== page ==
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Discussion Starter · #1 ·
We bought our 2022 Kona (Preferred) 3 weeks ago now. Overall we like the car, but getting to fully understand charging management is a steep learning curve.
One alarming surprise the first time we set to charge the vehicle (at home, level 1) was that the manual said that it would take approx. 17 hours at room temperature when charging to 100%. The dealer had told us about 24 hours so I was expecting something in that range. But the car indicated 46 hours on the dashboard, and the battery was already at about 35%, so we were a bit shocked and thought there might be something wrong with either the charger or the car. We took it back to the dealership the next day and they found nothing wrong with it, and told us that was the expected time!
After pushing back on them and some reseach on their part, it turns out the Canadian manual contains erroneous information when compared to the US manual. Quite a discrepancy in my opinion!
I'm curious to know if this is a mistake that has been there since the Kona EV has been on the market or if this is only relative to the 2022 manual? Has anyone else reported this before?

Here is a picture of the info in the manual, page 1-17.

5895
 

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How many kW of energy are being added in that time? From what state of charge is it starting at? With your 17 hour charge you are looking at less than 3X the stated rate of a 7.2 kW AC level 2 EVSE. In my experience with our 64 kWh Kona, the level 1 AC EVSE is almost 6X slower that a level 2 7.2 kW EVESE. It would take nearly 60 hours - SIXTY - for us to charge from 0 - 100%. I used level 1 charging for about 3 months before realizing that it simply wasn't worth the time and aggravation that it took to charge with the provided level 1 EVSE. I found that I had to find neighbourhood level 2 units every 2 weeks or so with a couple of added DC fast charges when they became necessary.

Another serious concern for level 1 charging is that you quite possibly could be drawing a high current load for periods longer than could be safely recommended for a given circuit. Our garage has but a single 15 A circuit and our Hyundai provided level 1 EVSE draws approx. 12 A, which is the max 80% recommended load for that circuit. However, that current rating for our service panel is not necessarily intended for 12 or more hours of continuous maximum load, everyday. If we missed a day or two of charging, at the tectonic pace of level 1 charging, we could never catch up on our scheduled daily needs, hence the need to seek out public level 2 or even level 3 charging options. With a 40 A level 2 EVSE, now charging is nearly an afterthought. Now, we can easily charge but once or twice a week. Now, mind you, that is with COVID changes to our limited commuting. But even when our commutes are more frequent and more distant, we'll have the piece of mind of not having to worry about 12+ hour charging sessions at level 1.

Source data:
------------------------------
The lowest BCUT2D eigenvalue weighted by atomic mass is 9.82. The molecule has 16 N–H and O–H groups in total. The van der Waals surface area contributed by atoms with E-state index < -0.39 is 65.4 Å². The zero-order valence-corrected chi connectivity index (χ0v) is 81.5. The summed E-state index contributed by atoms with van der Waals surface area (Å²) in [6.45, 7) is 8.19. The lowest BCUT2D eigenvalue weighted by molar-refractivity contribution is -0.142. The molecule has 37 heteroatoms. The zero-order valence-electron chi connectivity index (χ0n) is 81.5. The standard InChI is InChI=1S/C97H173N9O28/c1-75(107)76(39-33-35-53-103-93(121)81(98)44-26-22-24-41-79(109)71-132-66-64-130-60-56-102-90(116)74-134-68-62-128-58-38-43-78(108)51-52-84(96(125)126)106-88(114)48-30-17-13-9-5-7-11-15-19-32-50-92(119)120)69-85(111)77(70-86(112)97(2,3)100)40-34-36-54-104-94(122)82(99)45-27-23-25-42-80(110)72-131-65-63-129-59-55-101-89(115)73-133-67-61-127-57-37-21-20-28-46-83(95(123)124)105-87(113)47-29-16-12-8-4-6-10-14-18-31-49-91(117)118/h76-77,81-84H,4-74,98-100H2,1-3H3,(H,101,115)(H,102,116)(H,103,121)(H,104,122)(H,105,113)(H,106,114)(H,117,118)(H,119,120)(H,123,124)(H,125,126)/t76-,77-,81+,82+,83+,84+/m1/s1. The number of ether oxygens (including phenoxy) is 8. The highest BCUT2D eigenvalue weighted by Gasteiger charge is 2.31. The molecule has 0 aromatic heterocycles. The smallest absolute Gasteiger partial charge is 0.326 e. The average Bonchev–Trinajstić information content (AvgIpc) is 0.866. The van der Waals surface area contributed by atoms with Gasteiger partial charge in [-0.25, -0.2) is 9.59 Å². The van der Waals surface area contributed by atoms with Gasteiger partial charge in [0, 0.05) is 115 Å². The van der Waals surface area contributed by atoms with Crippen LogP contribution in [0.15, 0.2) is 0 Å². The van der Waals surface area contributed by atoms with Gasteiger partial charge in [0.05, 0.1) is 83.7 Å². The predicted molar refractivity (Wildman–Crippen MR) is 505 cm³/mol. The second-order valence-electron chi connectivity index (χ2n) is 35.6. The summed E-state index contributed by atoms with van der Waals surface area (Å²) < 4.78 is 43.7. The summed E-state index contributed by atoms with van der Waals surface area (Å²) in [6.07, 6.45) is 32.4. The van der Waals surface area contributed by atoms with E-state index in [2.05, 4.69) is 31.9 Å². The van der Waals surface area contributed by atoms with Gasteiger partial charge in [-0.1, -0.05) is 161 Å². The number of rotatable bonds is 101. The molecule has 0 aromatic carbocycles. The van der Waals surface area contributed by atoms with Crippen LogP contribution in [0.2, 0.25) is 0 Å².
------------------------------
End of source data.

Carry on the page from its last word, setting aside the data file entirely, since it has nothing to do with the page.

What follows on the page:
There was a certain satisfaction - for awhile - at using the provided EVSE, but I grew weary having to constantly be thinking about charging. It was rather like having one of the old Mitsubishi I-MiEVs with the tiny 16 kWh batteries that had a range of 100 km, on a really good day, but which still took 14 hours to charge. I'm really liking charging at level 2 and can't see charging at level 1 ever again unless facing a rather a dire emergency situation.
 

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Discussion Starter · #3 ·
On the level 1 charger (the one that came with the car) it's 1.3 kW. I understand that it takes that long, it's just that the manual was very misleading. We're getting a level 2 charger installed this week, so that will no longer be an issue. I was just wondering if anybody else had noticed the discrepancy in the manual.
 

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On the level 1 charger (the one that came with the car) it's 1.3 kW. I understand that it takes that long, it's just that the manual was very misleading. We're getting a level 2 charger installed this week, so that will no longer be an issue. I was just wondering if anybody else had noticed the discrepancy in the manual.
I had not noticed the discrepancy. Could it be as simple as a typo? A 37 hour level 1 charge time would be in line with a 6 hour level 2 charge time. In any event, level 1 charging is probably not very practical for most people and it may not be all that safe, depending upon the amperage of the circuit place under a constant 12 A load.

I guarantee you will really appreciate the difference between level 1 & level 2 charging. Level 2 home charging makes driving an EV much more convenient while retaining the inherent economic advantages of cheaper fuel - especially if you can take advantage of off peak rates on when you charge. It's like having a gas station in your garage that charges maybe 35¢/liter.
 
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